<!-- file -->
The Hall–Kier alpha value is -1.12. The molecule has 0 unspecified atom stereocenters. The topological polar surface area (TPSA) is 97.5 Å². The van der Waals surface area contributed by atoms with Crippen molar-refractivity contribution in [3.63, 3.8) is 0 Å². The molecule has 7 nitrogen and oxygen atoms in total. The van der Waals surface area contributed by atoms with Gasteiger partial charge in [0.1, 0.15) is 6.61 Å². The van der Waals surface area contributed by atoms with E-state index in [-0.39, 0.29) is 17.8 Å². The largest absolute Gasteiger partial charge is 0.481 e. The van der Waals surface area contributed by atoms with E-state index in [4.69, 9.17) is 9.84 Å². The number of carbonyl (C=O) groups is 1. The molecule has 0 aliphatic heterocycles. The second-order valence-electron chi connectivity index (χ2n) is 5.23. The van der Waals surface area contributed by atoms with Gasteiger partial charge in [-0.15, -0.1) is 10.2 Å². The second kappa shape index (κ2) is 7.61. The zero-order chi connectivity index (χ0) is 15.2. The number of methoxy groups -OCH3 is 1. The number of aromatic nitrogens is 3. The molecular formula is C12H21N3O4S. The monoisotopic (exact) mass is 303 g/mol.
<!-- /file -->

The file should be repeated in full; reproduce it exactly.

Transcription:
The Hall–Kier alpha value is -1.12. The molecule has 0 unspecified atom stereocenters. The topological polar surface area (TPSA) is 97.5 Å². The van der Waals surface area contributed by atoms with Crippen molar-refractivity contribution in [3.63, 3.8) is 0 Å². The molecule has 7 nitrogen and oxygen atoms in total. The van der Waals surface area contributed by atoms with Gasteiger partial charge in [0.1, 0.15) is 6.61 Å². The van der Waals surface area contributed by atoms with E-state index in [-0.39, 0.29) is 17.8 Å². The largest absolute Gasteiger partial charge is 0.481 e. The van der Waals surface area contributed by atoms with E-state index in [4.69, 9.17) is 9.84 Å². The number of carbonyl (C=O) groups is 1. The molecule has 0 aliphatic heterocycles. The second-order valence-electron chi connectivity index (χ2n) is 5.23. The van der Waals surface area contributed by atoms with Gasteiger partial charge in [-0.15, -0.1) is 10.2 Å². The second kappa shape index (κ2) is 7.61. The zero-order chi connectivity index (χ0) is 15.2. The number of methoxy groups -OCH3 is 1. The number of aromatic nitrogens is 3. The molecular formula is C12H21N3O4S. The monoisotopic (exact) mass is 303 g/mol.